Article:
Town Tax Opposition Gathering Momentum


Local restaurateurs who had gathered Monday to refine their opposition to a proposed bed, board and booze tax were joined by town councilmembers and concerned customers in the Manzanita Apartments community room.

More than 50 people including councilmembers Hoby Herron, Jim Spencer and Bryan Siverson and Vice Mayor Dick Wolfe engaged in a spirited and often contentious debate over a proposed 2-percent tax increase on restaurant and bar tabs.

The proposal would reduce Payson's bed tax on hotel rooms from 3 percent to 2 percent, while simultaneously creating a 2 percent levy on restaurant and bar sales. If implemented, the tax on local restaurant, bar and hotel bills would become 10 percent.

Small Cafwner Todd Zelinski, who chaired the meeting, allowed the councilmembers in attendance to make opening statements and explain their positions. Spencer, who proposed the tax at a special council meeting last month, began with a question: "Did we do this to make you mad? You know that's not the truth."

He then explained that the residents who participated in last year's Payson Town Hall produced a "laundry list of things people wanted." On that list was a community recreation center, swimming pool improvements, and covered seating at the Payson Event Center.

"The idea of the bed, board and booze tax isn't something that we got together in a sinister way and said this is a good way to mess over our restaurants," Spencer said. "Two-thirds of the cities and towns in Arizona have a sin tax, which is bed, board and booze ... so we put this on the table."

If the money is spent properly, he said, it will help restaurants rather than hurt them.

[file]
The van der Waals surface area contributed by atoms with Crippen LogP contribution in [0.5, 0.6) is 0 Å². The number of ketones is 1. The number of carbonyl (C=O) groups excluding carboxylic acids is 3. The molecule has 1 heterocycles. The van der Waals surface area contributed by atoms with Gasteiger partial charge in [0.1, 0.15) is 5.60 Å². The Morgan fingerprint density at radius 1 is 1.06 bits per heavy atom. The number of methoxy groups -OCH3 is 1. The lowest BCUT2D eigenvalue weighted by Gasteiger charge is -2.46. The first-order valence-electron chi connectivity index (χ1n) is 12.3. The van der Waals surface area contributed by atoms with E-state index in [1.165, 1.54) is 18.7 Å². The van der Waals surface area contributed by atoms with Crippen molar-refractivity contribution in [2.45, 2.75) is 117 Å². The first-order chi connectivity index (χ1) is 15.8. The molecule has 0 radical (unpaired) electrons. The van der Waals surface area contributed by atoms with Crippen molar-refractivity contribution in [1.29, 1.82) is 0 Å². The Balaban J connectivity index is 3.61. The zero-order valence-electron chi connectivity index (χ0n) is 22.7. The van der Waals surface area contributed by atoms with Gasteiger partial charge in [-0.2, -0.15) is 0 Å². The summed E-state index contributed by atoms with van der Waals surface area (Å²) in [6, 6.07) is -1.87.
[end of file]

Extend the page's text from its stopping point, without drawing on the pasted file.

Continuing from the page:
Under the proposal, he said, the bill for an omelet and coffee at Country Kitchen would increase from $8.94 to $9.11 a difference of 17 cents.

Town Manager Rich Underkofler said he plans to introduce a measure Thursday calling for the town attorney to draft a resolution restricting how the new tax revenue could be spent. If approved, that resolution would call for half the money to be spent on capital projects such as a new community center, 25 percent for tourism development, 15 percent for community beautification and 10 percent for maintaining facilities and programs impacted by tourism development.

Wolfe told the audience that the process for approving the new tax requires two public hearings, the first of which will be held during Thursday's town council meeting. The second hearing will be held at the March 22 council meeting. "I've not made up my mind at all on this issue," he said.

The vice mayor also said he had received many calls and e-mails on the subject, but that nobody he had talked to had any idea how the additional revenue estimated by the town to be about $450,000 a year would be spent.

"I said, 'Maybe you need to find that out. Maybe it's going to go for a community and youth center that a lot of people in this town want.'"

Siverson said he also hadn't made up his mind, but that he thinks residents support a new community center.

"I looked at this tax from the beginning as a way to build a community center a youth center," he said. "Maybe we don't have the right formula. Maybe there's a way to work out a compromise."

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